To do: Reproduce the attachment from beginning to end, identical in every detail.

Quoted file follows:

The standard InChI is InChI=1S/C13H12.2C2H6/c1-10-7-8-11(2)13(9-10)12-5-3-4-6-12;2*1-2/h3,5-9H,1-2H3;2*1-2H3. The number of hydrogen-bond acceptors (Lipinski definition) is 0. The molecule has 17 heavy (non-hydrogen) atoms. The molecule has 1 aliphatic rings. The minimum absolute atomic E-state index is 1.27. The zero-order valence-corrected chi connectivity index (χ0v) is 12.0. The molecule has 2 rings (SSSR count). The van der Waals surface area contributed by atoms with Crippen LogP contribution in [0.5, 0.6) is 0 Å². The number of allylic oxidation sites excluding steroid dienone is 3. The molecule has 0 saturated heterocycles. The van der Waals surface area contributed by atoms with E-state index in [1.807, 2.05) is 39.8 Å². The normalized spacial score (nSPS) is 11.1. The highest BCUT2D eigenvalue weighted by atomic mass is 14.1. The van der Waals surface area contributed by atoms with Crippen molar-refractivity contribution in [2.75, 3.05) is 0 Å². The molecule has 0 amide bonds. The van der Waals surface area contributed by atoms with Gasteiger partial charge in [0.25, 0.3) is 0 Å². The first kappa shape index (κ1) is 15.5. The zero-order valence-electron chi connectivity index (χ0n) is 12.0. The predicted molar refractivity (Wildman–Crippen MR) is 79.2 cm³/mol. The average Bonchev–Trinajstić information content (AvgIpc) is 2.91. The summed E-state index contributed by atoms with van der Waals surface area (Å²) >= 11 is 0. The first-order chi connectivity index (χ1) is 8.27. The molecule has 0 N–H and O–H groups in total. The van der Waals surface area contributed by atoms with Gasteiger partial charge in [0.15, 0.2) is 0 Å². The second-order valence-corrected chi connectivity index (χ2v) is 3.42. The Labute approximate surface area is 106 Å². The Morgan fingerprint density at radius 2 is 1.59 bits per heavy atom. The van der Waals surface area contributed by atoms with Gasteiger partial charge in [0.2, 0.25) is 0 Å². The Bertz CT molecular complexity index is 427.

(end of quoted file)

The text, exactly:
The standard InChI is InChI=1S/C13H12.2C2H6/c1-10-7-8-11(2)13(9-10)12-5-3-4-6-12;2*1-2/h3,5-9H,1-2H3;2*1-2H3. The number of hydrogen-bond acceptors (Lipinski definition) is 0. The molecule has 17 heavy (non-hydrogen) atoms. The molecule has 1 aliphatic rings. The minimum absolute atomic E-state index is 1.27. The zero-order valence-corrected chi connectivity index (χ0v) is 12.0. The molecule has 2 rings (SSSR count). The van der Waals surface area contributed by atoms with Crippen LogP contribution in [0.5, 0.6) is 0 Å². The number of allylic oxidation sites excluding steroid dienone is 3. The molecule has 0 saturated heterocycles. The van der Waals surface area contributed by atoms with E-state index in [1.807, 2.05) is 39.8 Å². The normalized spacial score (nSPS) is 11.1. The highest BCUT2D eigenvalue weighted by atomic mass is 14.1. The van der Waals surface area contributed by atoms with Crippen molar-refractivity contribution in [2.75, 3.05) is 0 Å². The molecule has 0 amide bonds. The van der Waals surface area contributed by atoms with Gasteiger partial charge in [0.25, 0.3) is 0 Å². The first kappa shape index (κ1) is 15.5. The zero-order valence-electron chi connectivity index (χ0n) is 12.0. The predicted molar refractivity (Wildman–Crippen MR) is 79.2 cm³/mol. The average Bonchev–Trinajstić information content (AvgIpc) is 2.91. The summed E-state index contributed by atoms with van der Waals surface area (Å²) >= 11 is 0. The first-order chi connectivity index (χ1) is 8.27. The molecule has 0 N–H and O–H groups in total. The van der Waals surface area contributed by atoms with Gasteiger partial charge in [0.15, 0.2) is 0 Å². The second-order valence-corrected chi connectivity index (χ2v) is 3.42. The Labute approximate surface area is 106 Å². The Morgan fingerprint density at radius 2 is 1.59 bits per heavy atom. The van der Waals surface area contributed by atoms with Gasteiger partial charge in [0.2, 0.25) is 0 Å². The Bertz CT molecular complexity index is 427.